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    Yes - I know. He took 1992-1997 and 2000-2006 in order to make the former and latter look equal for the wealthy. But what he did was include a market crash in the latter, and take out a market jump in the former. If you took 1994-1999 and 2000-2006, you'd likely show a much bigger jump in the first one. If you took 2000-2002 and 2003-2005, you'd see a much bigger jump in the latter. It all just depends on what you want to show. The GOP guy quoted wanted to show that the gap is the same pace as in the past, so he picked his dates selectively. What I found humerous was that, to do so, he had to take two years out of the mix that had huge income growth for the wealthy. At least pick consecutive time periods.

    Ultimately, it's a trend that's been going for a long-time. What would be most helpful is to see if that pace is accelerating or decelerating and how that has trended over time, and compare it to changes in tax policy or government spending policy or whatnot.
     
  18. rimbaud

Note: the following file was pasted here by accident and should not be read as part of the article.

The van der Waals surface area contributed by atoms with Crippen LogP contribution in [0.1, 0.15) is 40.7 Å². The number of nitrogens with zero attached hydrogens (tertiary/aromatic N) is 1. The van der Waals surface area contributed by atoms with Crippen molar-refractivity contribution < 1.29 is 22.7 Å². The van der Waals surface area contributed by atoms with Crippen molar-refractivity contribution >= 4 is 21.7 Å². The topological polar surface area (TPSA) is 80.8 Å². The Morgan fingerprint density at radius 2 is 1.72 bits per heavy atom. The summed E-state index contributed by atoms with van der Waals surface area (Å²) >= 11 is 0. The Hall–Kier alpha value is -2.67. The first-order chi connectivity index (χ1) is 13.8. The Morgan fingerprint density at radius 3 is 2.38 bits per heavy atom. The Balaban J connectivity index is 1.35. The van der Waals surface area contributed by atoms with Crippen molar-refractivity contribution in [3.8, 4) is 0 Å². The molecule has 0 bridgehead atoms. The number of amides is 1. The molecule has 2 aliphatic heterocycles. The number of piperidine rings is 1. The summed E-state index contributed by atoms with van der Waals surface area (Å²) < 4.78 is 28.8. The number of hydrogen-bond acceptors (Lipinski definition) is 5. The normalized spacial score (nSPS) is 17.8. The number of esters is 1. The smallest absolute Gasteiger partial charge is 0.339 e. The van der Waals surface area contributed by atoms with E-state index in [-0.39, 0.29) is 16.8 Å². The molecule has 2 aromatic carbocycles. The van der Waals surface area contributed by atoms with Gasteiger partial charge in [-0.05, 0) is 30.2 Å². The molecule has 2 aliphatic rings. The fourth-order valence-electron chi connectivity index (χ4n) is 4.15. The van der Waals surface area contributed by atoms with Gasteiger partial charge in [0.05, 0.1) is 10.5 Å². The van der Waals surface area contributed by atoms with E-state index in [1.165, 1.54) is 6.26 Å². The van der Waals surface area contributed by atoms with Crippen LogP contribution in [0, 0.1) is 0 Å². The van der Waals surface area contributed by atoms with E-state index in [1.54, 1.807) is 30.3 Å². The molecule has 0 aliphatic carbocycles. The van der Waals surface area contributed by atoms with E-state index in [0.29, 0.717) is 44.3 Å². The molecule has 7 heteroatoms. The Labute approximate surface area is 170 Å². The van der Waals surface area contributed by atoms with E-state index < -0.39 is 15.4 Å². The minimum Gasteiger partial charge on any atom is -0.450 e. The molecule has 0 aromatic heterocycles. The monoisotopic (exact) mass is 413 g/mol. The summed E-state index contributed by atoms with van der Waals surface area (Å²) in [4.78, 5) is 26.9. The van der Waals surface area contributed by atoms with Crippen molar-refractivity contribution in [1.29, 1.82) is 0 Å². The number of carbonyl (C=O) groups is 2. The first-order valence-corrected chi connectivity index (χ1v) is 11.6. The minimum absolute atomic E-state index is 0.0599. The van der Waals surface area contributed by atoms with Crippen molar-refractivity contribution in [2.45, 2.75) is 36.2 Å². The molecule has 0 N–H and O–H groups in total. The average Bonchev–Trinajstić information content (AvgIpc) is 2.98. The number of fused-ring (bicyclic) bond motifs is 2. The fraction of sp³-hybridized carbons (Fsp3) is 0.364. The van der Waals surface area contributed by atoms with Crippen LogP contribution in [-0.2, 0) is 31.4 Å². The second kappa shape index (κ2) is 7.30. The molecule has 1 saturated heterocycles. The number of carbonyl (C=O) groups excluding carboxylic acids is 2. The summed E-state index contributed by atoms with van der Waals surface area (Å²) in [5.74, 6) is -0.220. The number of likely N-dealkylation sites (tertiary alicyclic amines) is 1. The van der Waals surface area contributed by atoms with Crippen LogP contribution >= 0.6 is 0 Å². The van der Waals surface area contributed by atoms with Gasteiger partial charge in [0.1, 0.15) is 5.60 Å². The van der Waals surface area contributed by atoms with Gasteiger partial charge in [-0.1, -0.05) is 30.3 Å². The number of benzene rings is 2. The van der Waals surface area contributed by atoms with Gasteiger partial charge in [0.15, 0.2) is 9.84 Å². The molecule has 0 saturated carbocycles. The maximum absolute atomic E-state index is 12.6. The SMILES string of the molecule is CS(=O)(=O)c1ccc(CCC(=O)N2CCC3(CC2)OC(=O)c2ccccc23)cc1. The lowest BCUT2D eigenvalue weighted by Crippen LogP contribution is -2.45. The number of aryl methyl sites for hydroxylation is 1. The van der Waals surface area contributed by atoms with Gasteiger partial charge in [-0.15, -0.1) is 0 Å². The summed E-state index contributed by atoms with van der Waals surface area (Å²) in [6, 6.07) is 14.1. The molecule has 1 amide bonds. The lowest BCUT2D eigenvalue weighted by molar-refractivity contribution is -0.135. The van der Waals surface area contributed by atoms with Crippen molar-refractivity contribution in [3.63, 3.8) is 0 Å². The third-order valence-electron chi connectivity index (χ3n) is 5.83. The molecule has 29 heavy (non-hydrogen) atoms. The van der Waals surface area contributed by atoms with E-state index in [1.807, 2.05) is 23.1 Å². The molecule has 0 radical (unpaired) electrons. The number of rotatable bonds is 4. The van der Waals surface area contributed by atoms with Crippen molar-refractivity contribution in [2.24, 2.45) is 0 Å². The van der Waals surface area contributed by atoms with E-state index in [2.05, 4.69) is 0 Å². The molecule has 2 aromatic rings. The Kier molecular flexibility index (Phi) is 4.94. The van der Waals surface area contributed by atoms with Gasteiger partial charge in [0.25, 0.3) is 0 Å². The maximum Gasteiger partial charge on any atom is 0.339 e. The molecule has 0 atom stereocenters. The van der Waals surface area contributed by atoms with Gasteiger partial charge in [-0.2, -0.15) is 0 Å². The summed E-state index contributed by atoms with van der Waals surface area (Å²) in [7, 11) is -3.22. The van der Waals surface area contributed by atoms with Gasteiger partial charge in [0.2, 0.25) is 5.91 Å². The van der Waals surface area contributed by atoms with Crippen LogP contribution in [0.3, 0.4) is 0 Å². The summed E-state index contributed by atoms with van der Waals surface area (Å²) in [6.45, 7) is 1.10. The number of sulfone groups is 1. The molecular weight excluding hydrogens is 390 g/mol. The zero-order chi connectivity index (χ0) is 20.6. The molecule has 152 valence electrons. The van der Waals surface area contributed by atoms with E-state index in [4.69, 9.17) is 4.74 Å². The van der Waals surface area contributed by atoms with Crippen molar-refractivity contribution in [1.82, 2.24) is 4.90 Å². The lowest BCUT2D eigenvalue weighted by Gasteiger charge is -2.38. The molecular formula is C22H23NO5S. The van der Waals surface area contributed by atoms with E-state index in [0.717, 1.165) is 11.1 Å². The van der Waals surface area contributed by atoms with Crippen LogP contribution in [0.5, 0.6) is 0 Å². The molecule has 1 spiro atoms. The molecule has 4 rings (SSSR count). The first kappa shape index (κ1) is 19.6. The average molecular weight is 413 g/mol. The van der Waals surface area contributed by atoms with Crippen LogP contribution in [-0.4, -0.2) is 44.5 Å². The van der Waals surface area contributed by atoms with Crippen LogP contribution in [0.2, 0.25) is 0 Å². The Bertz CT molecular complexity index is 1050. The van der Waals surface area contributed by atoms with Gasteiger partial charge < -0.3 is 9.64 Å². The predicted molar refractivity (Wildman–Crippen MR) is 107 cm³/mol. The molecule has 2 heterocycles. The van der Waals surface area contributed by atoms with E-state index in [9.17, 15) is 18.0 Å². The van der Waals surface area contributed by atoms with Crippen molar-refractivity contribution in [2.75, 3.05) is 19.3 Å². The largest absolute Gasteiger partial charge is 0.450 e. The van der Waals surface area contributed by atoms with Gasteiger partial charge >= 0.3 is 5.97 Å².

rimbaud Contributing Member
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    I was reading that all recent numbers show that the US is now lower in regards to economic movement. I can't remember the specifics and the US is still better than most but "the land of opportunity" mantra apparently doesn't fit anymore.
     
  19. rimrocker

    rimrocker Contributing Member

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    [​IMG]

    I'm on the purple line.
     
  20. El_Conquistador

    El_Conquistador King of the D&D, The Legend, #1 Ranking
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    So using an analogy to confirm the class warfare proponents' line of thinking, when Shaquille O'Neal misses a free throw, it's the NBA's fault for putting a system in place that isn't fair. It's not Shaq's fault for not preparing himself to make free throws or actually performing. Great, thanks.